PEP is the most common and costly complication of ERCP, and it is important to use a classification system that accurately defines disease severity. Although LOS is an important determinant of the cost of hospitalization, it is subject to efficiency of the health care system and has been established as an unreliable marker of disease severity across a host of medical conditions requiring hospitalization [15]. It is important to emphasize that while severe PEP is often associated with an increased LOS, this is not necessarily indicative of severe PEP, as supported by the results of our study. The optimal definition should be one that can define AP and its severity regardless of etiology. We believe that the RAC should be used for this purpose as it reflects the current and broader understanding of AP [16].

There are limitations to the current study. The primary limitation is that it is a single-center study. There may be institution-specific practices that impact LOS. However, our LOS falls within the ranges previously reported in other studies [17] [18]. Second, our study cohort may be enriched for PEP and/or severe PEP, as our institution is a tertiary care referral center. However, the incidence of PEP at our center is similar to those reported by prior tertiary center studies. Third, we may have lost patients to follow-up who underwent ERCP but developed PEP after being discharged as well as those who were later admitted to outside hospitals with PEP. However, because our institutional protocol is to admit patients with new-onset or worsening abdominal pain after ERCP, we suspect that few patients would have been discharged only to have later developed PEP. Fourth, we may have under diagnosed PEP using the revised Atlanta classification because not all patients underwent abdominal imaging during their stay. However, these patients likely had no PEP or mild PEP since elevated serum pancreatic enzyme levels and abdominal pain are sufficient to diagnose PEP in the vast majority of patients and abdominal imaging is largely pursued in patients in whom clinicians are concerned about potential procedural complications. Fifth, there is no ICD-9 code specific for PEP. We used the combination of CPT codes for ERCP and the ICD-9 code for acute pancreatitis to identify PEP cases that were then confirmed through chart review. Sixth, we did not examine the effect of prophylaxis for PEP since nonsteroidal anti-inflammatory drugs were not utilized during the time period of our study and pancreatic stents were only employed towards the latter part of the study period as evidence supporting their use in the literature became more apparent. It is certainly possible that there was a reduction in the number of severe PEP cases due to use of prophylactic pancreatic stent insertion, but this was not the purpose of our study.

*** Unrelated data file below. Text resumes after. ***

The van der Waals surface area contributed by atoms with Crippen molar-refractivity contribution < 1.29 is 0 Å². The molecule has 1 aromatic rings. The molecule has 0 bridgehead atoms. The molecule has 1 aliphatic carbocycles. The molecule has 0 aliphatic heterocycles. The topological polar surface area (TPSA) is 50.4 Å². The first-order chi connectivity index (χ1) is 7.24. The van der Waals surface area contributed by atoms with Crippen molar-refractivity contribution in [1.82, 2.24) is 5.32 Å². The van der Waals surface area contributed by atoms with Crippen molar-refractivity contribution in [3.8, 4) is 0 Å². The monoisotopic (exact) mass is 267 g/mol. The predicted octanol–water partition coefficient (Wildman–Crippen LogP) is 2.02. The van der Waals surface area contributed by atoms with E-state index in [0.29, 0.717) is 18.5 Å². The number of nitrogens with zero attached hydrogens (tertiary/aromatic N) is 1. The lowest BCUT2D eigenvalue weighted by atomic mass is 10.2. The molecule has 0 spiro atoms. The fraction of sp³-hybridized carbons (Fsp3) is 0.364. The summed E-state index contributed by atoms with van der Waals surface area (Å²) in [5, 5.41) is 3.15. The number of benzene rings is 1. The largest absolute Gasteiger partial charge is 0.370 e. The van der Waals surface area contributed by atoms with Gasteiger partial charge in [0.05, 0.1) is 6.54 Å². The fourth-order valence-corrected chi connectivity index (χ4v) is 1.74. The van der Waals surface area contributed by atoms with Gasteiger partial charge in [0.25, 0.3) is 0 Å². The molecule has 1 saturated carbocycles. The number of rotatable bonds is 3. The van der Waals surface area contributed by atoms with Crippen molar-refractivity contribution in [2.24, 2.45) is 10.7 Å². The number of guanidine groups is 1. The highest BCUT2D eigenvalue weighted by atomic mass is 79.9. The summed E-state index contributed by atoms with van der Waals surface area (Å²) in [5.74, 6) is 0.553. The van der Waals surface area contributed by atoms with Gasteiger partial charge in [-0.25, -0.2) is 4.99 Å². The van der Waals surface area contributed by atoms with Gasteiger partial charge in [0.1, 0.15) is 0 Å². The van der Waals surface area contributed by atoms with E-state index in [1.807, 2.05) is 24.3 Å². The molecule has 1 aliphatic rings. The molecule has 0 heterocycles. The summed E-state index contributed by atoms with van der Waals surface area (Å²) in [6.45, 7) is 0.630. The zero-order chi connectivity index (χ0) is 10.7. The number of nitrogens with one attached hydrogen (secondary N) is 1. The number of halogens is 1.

#

Conclusion

In conclusion, the consensus definition overestimates severity of PEP due to its overreliance on LOS. The severity of AP, rather than LOS, should be used to define severity of PEP. There is a need to either revise the current consensus definition or grade PEP severity according to the RAC.


#
#

Competing interests

Dr. Khashab is a consultant for Boston Scientific and Olympus America. Dr. Kumbhari is a consultant for Boston Scientific and Apollo Endosurgery. Dr. Kalloo is a founding member, equity holder and consultant for Apollo Endosurgery. Dr. Singh is a consultant to Abbvie, Ariel Precision Medicine and Akcea Therapeutics. Dr. Afghani is a consultant for Abbvie.


Corresponding author

Vikesh K. Singh, MD, MSc
Johns Hopkins Hospital
Division of Gastroenterology
1830 E. Monument Street, Room 428
Baltimore, MD 21205
Fax: +1-410-614-7631   


Zoom Image
Fig. 1 Flow diagram for inclusion and exclusion in study cohort.
Zoom Image
Fig. 2 Frequency of mild, moderate and severe Post-ERCP pancreatitis according to the consensus definition and revised Atlanta classification (RAC) across 341 patients.